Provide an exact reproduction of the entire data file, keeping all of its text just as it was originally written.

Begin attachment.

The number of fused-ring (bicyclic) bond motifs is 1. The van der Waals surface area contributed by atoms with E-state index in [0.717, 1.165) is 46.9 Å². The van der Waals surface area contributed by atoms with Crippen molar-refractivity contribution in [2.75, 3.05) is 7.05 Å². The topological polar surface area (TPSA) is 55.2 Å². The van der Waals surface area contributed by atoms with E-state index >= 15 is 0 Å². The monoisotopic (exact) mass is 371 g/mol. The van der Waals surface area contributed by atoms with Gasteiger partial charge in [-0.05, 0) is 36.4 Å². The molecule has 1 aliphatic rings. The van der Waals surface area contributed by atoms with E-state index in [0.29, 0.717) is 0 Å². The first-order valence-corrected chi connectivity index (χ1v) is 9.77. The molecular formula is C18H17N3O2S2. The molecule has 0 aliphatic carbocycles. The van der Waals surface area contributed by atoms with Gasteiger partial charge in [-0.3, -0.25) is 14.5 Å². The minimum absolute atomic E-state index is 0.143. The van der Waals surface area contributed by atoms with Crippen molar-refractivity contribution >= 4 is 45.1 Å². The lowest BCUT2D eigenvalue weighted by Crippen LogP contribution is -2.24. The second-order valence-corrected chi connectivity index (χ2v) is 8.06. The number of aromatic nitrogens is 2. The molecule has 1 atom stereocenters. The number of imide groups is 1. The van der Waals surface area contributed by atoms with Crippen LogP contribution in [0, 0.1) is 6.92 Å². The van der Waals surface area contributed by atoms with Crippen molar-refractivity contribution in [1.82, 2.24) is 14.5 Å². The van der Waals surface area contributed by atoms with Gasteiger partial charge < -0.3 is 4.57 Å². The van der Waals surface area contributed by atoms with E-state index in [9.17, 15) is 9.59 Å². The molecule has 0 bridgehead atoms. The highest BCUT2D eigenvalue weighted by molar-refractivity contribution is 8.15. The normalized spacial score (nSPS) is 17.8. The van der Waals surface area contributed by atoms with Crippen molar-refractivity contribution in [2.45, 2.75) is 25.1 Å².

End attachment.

The number of fused-ring (bicyclic) bond motifs is 1. The van der Waals surface area contributed by atoms with E-state index in [0.717, 1.165) is 46.9 Å². The van der Waals surface area contributed by atoms with Crippen molar-refractivity contribution in [2.75, 3.05) is 7.05 Å². The topological polar surface area (TPSA) is 55.2 Å². The van der Waals surface area contributed by atoms with E-state index >= 15 is 0 Å². The monoisotopic (exact) mass is 371 g/mol. The van der Waals surface area contributed by atoms with Gasteiger partial charge in [-0.05, 0) is 36.4 Å². The molecule has 1 aliphatic rings. The van der Waals surface area contributed by atoms with E-state index in [0.29, 0.717) is 0 Å². The first-order valence-corrected chi connectivity index (χ1v) is 9.77. The molecular formula is C18H17N3O2S2. The molecule has 0 aliphatic carbocycles. The van der Waals surface area contributed by atoms with Gasteiger partial charge in [-0.3, -0.25) is 14.5 Å². The minimum absolute atomic E-state index is 0.143. The van der Waals surface area contributed by atoms with Crippen molar-refractivity contribution >= 4 is 45.1 Å². The lowest BCUT2D eigenvalue weighted by Crippen LogP contribution is -2.24. The second-order valence-corrected chi connectivity index (χ2v) is 8.06. The number of aromatic nitrogens is 2. The molecule has 1 atom stereocenters. The number of imide groups is 1. The van der Waals surface area contributed by atoms with Crippen LogP contribution in [0, 0.1) is 6.92 Å². The van der Waals surface area contributed by atoms with Crippen molar-refractivity contribution in [1.82, 2.24) is 14.5 Å². The van der Waals surface area contributed by atoms with Gasteiger partial charge < -0.3 is 4.57 Å². The van der Waals surface area contributed by atoms with E-state index in [9.17, 15) is 9.59 Å². The molecule has 0 bridgehead atoms. The highest BCUT2D eigenvalue weighted by molar-refractivity contribution is 8.15. The normalized spacial score (nSPS) is 17.8. The van der Waals surface area contributed by atoms with Crippen molar-refractivity contribution in [2.45, 2.75) is 25.1 Å².